How to Troubleshoot Slot Cars
A slot car set is a timeless way for young and old alike to enjoy high-speed auto racing abstracted in a toy format. Slot car sets, which consist of a length of plastic track with an electrified strip that powers the motors of toy cars mounted to the track, simplify the challenges of car racing to their very essence. If your slot car set is not working as well as you would like, some troubleshooting steps can get it back in good condition 1.
Replace the batteries. Most slot car sets take four D-cell batteries, installed in a central generator that mounts onto the track. As soon as batteries begin to weaken, the cars will lose speed and the controllers will become sluggish.
Disconnect the controllers from the generator and reconnect, making sure that the "+" and "-" wires of the controller are connected to the correct terminals. A reversed connection can cause the cars to run backwards around the track, as can improperly inserted batteries.
Remove the cars from the track and check the copper contact braids on the car's underside to ensure they are not frayed or bent back. Both braids must extend all the way down to the silver connector strip on the track or the cars will not run. Brush the braids with a brass wire brush if they have become frayed.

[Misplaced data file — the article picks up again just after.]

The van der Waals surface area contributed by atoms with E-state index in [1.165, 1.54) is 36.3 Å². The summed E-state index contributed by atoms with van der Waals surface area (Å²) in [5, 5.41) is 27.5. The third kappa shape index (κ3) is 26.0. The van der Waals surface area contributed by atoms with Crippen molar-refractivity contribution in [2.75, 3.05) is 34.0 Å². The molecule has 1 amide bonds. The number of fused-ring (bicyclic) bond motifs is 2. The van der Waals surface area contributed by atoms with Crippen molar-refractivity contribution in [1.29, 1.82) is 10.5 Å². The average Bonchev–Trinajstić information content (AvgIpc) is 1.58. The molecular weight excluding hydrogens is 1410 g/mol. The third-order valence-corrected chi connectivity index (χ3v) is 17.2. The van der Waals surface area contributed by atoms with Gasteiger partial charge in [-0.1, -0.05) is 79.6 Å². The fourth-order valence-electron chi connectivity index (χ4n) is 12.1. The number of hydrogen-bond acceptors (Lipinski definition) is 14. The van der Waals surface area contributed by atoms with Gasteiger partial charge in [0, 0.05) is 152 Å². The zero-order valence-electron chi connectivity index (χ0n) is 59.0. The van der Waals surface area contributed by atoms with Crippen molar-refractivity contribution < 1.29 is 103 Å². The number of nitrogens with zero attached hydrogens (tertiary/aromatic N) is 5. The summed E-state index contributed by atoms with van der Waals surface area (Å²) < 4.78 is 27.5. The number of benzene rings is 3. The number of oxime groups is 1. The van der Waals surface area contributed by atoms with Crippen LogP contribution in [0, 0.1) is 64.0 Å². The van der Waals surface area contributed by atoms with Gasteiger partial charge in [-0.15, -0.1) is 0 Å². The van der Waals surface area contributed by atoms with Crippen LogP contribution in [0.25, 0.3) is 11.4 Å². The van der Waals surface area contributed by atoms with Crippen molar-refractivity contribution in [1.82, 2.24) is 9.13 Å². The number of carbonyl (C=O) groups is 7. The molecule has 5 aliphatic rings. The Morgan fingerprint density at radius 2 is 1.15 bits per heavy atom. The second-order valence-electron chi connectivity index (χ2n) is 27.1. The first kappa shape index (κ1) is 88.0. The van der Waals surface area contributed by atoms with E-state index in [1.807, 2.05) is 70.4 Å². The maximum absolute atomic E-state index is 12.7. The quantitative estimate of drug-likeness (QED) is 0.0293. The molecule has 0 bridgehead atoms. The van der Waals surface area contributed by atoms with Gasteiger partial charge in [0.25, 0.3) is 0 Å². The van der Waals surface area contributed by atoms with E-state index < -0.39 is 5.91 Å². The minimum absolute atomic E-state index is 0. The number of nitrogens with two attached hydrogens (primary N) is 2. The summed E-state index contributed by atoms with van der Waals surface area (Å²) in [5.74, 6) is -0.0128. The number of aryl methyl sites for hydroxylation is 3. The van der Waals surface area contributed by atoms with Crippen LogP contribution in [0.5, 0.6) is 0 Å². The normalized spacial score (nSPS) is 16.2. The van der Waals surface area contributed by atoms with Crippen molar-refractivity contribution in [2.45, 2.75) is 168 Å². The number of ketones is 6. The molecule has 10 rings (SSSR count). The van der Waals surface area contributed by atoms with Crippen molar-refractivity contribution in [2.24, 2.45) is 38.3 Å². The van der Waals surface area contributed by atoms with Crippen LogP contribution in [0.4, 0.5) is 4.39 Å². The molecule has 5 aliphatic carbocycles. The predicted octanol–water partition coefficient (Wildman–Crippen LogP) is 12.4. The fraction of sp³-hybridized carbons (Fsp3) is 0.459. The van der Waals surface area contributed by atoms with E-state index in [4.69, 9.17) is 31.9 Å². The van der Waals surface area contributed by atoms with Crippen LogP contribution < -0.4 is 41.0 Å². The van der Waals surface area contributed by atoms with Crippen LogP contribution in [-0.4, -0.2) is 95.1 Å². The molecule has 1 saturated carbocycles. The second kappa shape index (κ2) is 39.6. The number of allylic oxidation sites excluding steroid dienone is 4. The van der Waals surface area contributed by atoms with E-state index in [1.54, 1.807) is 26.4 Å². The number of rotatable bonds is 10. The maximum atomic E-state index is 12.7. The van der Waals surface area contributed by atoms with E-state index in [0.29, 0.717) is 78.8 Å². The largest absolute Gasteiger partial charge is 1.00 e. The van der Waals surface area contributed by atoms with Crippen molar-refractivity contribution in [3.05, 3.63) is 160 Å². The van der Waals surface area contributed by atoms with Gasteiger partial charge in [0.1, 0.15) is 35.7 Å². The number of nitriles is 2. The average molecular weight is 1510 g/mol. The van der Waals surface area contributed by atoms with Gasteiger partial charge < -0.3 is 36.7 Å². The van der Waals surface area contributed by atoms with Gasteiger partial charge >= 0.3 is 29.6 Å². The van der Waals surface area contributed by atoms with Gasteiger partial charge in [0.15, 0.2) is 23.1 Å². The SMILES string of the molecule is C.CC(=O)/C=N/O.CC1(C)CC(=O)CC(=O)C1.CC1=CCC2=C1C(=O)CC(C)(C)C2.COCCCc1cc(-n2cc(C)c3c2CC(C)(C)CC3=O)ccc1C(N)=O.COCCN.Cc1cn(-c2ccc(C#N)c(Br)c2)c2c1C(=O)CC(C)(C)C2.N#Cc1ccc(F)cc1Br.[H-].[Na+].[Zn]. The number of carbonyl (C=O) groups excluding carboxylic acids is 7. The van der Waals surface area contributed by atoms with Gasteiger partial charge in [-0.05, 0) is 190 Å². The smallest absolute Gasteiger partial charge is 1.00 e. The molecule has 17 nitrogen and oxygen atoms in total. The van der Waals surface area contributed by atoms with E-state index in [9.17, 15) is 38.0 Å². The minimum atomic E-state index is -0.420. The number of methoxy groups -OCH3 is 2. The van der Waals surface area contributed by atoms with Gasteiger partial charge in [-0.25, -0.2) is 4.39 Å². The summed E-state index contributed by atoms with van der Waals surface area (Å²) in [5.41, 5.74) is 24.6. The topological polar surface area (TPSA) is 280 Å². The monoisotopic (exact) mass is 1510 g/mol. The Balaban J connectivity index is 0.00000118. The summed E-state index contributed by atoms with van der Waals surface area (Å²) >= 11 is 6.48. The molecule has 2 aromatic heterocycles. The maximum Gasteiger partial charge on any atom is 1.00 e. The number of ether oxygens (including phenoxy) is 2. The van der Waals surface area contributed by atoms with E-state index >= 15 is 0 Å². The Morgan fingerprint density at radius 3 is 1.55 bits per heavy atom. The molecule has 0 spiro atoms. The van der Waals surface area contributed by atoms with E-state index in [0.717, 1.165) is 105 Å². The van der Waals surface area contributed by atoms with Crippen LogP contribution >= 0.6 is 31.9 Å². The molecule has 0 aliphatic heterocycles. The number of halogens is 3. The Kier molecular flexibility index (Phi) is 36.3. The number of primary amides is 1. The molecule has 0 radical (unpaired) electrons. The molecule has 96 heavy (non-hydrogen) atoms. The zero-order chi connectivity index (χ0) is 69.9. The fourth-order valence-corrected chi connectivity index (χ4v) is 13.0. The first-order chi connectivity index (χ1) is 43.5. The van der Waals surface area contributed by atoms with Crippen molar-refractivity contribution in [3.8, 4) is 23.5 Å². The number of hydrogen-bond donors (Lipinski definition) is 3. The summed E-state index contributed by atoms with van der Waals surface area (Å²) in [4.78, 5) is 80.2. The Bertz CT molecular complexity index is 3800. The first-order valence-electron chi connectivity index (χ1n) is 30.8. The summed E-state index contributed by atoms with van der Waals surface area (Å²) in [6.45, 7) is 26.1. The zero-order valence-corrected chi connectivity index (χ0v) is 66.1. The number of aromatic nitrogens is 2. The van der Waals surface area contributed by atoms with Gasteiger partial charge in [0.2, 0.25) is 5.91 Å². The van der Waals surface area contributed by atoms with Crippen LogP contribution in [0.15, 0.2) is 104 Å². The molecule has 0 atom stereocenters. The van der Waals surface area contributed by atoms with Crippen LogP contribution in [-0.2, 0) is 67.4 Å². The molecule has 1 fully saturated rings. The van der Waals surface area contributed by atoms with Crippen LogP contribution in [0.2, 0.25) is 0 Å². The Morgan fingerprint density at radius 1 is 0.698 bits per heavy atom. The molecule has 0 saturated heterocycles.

Sand the tires of your slot cars down if the cars leave the track too often. While the aim of slot car racing is to regulate speed to keep the cars on the track, cars with tires that have a roughened surface will grip the track more strongly, increasing player control.
Push the car's bottom plate up into the frame to ensure the car and motor fit securely together without rattling. If the car's parts fit loosely, remove the bottom plate and glue the motor into place with a dab of hot glue, then replace the bottom plate and dab glue onto the connection tabs. Keep hot glue away from the motor's internal workings and the wheel axles as this can slow the cars down.
Turn the car upside down and push both rear wheels down into the car's frame to click them back into place if the motor runs without spinning the wheels. Perform the same action on the front wheels if the rear wheels spin on the track without the car moving forward.
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